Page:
There has been a steady increase in concern with the way food is created in this country, perhaps peaking with then Presidential Candidate Obama mentioning this article by Michael Pollan (and then recanting after there was a backlash). Michelle Obama white house garden was actually proposed in that article, though most of the other advice (like an end to food subsidies) will probably be ignored. It has become undeniable and even uncontroversial that Americans don’t eat well, and that the problem stems from too much grain and grain fed meat. However, what is much less well known is the role of factory farming in MRSA, the antibiotic resistant bacteria that kills more people than AIDs every year in this country.
John Hopkins magazine has a feature about how low dosage antibiotics in factory farm feed is essentially the perfect lab for the creation of antibiotic resistant bacteria. All of the animals are dosed with small amounts of antibiotics so they will grow faster and not get sick in the miserable living conditions required to produce super cheap meat. All of their feces, millions of tons of it, is stored in pools and manure sheds where bacteria grows in an environment with trace antibiotics present. Humans who work on these farms are frequently in contact with these microbes, who then colonize humans and spread off the farms. Even worse, bacteria share genetic information in “resistance cassettes” so once a human catches a benign antibiotic resistant bacteria, they are vulnerable to any other treatable bacterial infection. So staph infections end killing more people than AIDs, when before they could be treated easily.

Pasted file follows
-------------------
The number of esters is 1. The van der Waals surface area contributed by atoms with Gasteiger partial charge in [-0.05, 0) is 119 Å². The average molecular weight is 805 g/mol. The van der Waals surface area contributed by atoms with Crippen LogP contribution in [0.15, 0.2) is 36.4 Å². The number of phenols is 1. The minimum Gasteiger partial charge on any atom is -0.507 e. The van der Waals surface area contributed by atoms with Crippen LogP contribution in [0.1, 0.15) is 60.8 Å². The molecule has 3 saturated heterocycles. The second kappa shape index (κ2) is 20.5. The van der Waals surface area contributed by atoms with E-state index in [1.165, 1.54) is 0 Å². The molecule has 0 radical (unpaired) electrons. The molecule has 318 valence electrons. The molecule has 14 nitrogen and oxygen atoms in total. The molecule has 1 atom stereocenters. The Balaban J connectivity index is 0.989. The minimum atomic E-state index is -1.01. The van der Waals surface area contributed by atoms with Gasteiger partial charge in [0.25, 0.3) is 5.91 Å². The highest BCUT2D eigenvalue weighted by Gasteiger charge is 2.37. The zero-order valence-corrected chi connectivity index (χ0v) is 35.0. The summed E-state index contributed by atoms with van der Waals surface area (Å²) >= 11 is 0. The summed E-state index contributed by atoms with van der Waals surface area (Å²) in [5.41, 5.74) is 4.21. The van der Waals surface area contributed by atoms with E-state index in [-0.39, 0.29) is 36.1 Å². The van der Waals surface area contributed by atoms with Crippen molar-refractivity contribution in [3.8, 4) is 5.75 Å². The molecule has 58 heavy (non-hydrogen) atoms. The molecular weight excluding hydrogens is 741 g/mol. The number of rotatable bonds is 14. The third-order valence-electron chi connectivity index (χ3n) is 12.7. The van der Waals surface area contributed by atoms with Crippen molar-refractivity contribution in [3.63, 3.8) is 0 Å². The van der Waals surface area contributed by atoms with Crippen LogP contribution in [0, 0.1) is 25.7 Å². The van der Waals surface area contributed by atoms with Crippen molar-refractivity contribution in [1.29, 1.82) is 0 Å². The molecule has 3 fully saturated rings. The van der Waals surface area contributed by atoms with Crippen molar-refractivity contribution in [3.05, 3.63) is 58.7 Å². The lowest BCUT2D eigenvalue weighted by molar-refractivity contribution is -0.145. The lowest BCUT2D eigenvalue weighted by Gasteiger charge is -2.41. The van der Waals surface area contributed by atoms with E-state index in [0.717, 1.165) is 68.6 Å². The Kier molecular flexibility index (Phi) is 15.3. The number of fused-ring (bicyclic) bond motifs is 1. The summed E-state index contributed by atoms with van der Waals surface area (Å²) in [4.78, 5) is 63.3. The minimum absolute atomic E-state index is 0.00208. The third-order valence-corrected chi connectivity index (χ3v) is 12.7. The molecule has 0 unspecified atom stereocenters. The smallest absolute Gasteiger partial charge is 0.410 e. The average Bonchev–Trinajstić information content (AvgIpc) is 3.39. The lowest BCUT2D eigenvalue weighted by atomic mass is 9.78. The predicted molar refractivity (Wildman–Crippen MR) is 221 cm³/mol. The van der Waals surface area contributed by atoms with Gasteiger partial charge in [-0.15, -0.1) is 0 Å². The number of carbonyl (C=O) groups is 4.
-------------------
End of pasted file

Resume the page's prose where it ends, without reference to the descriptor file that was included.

MRSA isn’t only caused by factory farming, it is most commonly found in hospitals where there are a plethora of antibiotics and bacteria interacting. However, this is a necessary and perhaps unavoidable consequence of having hospitals. On the other hand, feeding antibiotics to our meat so it will be cheaper is shockingly short-sighted. Imagine a world where antibiotics don’t work anymore, but you can still get a hamburger for a dollar. Does that seem like a trade worth making? There are a lot of changes needed in the way we produce our food, and a lot of them will require incremental progress, but banning antibiotics in farm feed seems pretty straightforward.